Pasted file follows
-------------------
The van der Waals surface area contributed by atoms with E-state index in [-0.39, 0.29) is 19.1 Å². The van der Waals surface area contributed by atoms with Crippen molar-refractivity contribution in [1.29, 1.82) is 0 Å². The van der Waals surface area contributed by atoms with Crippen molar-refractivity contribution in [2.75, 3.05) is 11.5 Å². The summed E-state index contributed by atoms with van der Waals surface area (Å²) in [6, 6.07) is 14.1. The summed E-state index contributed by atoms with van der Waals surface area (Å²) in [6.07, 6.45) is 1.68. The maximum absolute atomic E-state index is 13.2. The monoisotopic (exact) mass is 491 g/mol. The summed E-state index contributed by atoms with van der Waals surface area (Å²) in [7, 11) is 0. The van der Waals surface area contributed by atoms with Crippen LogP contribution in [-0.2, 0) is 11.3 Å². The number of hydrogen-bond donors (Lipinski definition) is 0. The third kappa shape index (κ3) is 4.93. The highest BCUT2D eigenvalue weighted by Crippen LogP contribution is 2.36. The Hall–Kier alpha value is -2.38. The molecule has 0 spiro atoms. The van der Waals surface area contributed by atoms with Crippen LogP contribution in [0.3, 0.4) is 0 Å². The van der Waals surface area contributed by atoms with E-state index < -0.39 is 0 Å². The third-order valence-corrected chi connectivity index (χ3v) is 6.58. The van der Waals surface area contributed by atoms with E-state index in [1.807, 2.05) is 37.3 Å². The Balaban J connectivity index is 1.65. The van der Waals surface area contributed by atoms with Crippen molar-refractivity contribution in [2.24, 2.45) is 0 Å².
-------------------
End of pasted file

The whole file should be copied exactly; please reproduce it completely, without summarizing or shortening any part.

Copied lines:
The van der Waals surface area contributed by atoms with E-state index in [-0.39, 0.29) is 19.1 Å². The van der Waals surface area contributed by atoms with Crippen molar-refractivity contribution in [1.29, 1.82) is 0 Å². The van der Waals surface area contributed by atoms with Crippen molar-refractivity contribution in [2.75, 3.05) is 11.5 Å². The summed E-state index contributed by atoms with van der Waals surface area (Å²) in [6, 6.07) is 14.1. The summed E-state index contributed by atoms with van der Waals surface area (Å²) in [6.07, 6.45) is 1.68. The maximum absolute atomic E-state index is 13.2. The monoisotopic (exact) mass is 491 g/mol. The summed E-state index contributed by atoms with van der Waals surface area (Å²) in [7, 11) is 0. The van der Waals surface area contributed by atoms with Crippen LogP contribution in [-0.2, 0) is 11.3 Å². The number of hydrogen-bond donors (Lipinski definition) is 0. The third kappa shape index (κ3) is 4.93. The highest BCUT2D eigenvalue weighted by Crippen LogP contribution is 2.36. The Hall–Kier alpha value is -2.38. The molecule has 0 spiro atoms. The van der Waals surface area contributed by atoms with Crippen LogP contribution in [0.3, 0.4) is 0 Å². The van der Waals surface area contributed by atoms with E-state index < -0.39 is 0 Å². The third-order valence-corrected chi connectivity index (χ3v) is 6.58. The van der Waals surface area contributed by atoms with E-state index in [1.807, 2.05) is 37.3 Å². The Balaban J connectivity index is 1.65. The van der Waals surface area contributed by atoms with Crippen molar-refractivity contribution in [2.24, 2.45) is 0 Å².